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10 Sexual Hygiene Tips

Sex, and the body parts involved in it, can be quite messy. Everyone opinions about cleanliness down there but there are some basics that apply to every man. While run-of-the-mill scrubbing up is important, sexual hygiene entails much more than that.

“The definition of sexual hygiene, as far as I’m concerned, expands into a lot of other areas,” says Bill Taverner, executive director of  The Center for Sex Education, “including communication with partners.” With that in mind, here are 10 suggestions for how to keep your life between the sheets hygienic and healthy, no matter how dirty it gets.

Wash and Dry

Wash and Dry

Skin in a man’s genital region is not all that different from other areas of the body, so cleaning once a day is just fine. To avoid jock itch, men should take care to dry off well after swimming, bathing, and sweating. It’s also a good idea to wash up before any intercourse where the penile penetration is involved. This is nowhere near the best way to prevent the spread of infections but it may cut back the chances of transmission to some extent. For men who are uncircumcised, it is important to clean under the foreskin, making sure to wipe away any residue that has built up there. This is mostly a cleanliness issue but it can be more serious. “If there is a lot of accumulation, then it becomes a substance that can also hold onto bacteria, so the risk of a sexually transmitted infection is inflated,” says Taverner.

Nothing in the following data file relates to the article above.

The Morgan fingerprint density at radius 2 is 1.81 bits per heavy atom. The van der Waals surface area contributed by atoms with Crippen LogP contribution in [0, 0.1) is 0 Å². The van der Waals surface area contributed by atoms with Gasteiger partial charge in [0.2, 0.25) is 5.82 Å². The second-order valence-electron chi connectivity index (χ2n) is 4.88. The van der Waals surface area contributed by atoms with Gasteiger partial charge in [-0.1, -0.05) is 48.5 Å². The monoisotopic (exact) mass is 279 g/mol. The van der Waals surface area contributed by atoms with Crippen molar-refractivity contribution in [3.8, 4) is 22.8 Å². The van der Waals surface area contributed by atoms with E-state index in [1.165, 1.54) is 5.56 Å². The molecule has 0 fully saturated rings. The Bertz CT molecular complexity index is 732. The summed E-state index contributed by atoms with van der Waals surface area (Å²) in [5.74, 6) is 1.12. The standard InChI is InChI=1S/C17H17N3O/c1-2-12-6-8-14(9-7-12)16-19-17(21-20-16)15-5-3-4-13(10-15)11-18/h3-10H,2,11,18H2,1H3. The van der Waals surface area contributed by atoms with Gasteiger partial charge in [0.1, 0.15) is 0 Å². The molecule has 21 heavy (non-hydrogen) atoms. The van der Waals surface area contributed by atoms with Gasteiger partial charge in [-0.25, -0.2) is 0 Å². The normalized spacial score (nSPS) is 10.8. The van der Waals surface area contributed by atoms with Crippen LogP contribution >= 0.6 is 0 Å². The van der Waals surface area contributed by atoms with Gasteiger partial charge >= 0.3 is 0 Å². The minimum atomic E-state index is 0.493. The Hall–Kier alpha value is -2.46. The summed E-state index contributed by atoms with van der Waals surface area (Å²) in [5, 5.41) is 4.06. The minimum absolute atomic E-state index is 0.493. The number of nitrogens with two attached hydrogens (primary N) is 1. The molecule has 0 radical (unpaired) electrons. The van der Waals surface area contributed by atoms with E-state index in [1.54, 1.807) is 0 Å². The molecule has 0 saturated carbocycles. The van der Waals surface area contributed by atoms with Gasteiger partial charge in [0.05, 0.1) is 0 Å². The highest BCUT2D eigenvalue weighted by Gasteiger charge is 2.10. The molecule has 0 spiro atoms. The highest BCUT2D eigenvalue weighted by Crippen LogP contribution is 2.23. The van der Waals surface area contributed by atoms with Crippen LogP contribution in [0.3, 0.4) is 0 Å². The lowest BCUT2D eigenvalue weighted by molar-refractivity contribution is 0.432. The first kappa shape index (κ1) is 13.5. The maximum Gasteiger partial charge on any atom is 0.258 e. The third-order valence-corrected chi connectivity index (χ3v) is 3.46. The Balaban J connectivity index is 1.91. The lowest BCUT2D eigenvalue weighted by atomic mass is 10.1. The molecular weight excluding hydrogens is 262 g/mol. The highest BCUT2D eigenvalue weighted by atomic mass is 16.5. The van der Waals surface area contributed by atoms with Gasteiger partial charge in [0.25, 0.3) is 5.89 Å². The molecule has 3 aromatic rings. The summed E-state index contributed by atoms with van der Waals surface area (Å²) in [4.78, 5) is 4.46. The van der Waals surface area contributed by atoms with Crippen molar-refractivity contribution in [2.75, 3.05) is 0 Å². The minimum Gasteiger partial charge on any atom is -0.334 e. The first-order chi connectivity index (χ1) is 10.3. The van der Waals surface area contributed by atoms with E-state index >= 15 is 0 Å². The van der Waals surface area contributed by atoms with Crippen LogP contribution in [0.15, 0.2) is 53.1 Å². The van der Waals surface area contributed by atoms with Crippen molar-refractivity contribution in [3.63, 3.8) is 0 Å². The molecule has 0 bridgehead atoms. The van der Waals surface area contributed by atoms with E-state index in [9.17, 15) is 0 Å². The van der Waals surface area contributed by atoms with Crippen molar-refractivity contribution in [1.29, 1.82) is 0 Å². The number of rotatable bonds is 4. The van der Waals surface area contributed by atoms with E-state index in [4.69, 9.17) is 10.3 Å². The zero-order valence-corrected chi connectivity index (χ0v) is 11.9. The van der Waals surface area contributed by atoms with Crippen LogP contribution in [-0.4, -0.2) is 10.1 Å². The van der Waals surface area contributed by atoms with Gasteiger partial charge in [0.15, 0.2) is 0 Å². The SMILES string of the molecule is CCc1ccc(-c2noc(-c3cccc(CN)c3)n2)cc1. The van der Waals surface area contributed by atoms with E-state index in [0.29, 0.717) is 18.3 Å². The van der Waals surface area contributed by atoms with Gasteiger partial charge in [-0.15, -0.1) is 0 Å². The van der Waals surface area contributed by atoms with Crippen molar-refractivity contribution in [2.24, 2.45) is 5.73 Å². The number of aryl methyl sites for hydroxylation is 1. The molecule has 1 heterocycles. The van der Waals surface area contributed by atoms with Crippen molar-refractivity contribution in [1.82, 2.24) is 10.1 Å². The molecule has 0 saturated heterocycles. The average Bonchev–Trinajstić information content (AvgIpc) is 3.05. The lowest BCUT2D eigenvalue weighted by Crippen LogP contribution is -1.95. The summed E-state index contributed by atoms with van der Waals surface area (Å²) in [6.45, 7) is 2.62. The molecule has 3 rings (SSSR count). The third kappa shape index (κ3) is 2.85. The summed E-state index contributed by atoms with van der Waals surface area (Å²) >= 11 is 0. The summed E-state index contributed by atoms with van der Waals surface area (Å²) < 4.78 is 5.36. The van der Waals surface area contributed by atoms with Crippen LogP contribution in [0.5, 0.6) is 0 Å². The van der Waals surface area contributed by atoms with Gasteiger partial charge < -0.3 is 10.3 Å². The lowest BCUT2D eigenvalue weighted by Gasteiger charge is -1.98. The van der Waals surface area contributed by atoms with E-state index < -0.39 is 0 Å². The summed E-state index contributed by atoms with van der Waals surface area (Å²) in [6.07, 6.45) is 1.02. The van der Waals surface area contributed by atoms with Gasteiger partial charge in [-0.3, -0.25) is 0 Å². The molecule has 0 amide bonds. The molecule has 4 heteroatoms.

The Underwear Rules

The Underwear Rules

Let’s hope this tip doesn’t surprise too many people but men should change their underwear daily. This can help avoid infections, irritation, and odor. If you’ve engaged in a particularly sweaty activity, a midday change may even be warranted. Cotton is a good choice to let the boys breathe but not such a smart one for athletic situations, where something with moisture-wicking and good support is recommended.

 

Check Them Out

Check Them Out

It’s good practice to get into the habit of checking your penis and testicles for any irregularities. Things to look for include bumps, redness, sores, blisters, and warts (although any thing that strikes you as odd is worth bringing to the attention of your doctor). Changes down there can indicates STDs, cancer, and other problems. Many lumps that men find are not serious but they should always discuss them with a medical professional to make sure.

 

Communicate With Your Partner

Communicate With Your Partner

Quality communication between sexual partners is a big part of sexual hygiene. It may be uncomfortable but talking about STDs and sexual health issues from the start can make a big difference down the road. Ideally, partners use protection until they can both get tested and discuss the exclusivity level of their relationship. Even if this isn’t possible, using protection (and using it correctly) is a huge first step in the right direction.

 

Talk to Your Doc (and Don’t Lie)

Talk to Your Doc (and Don't Lie)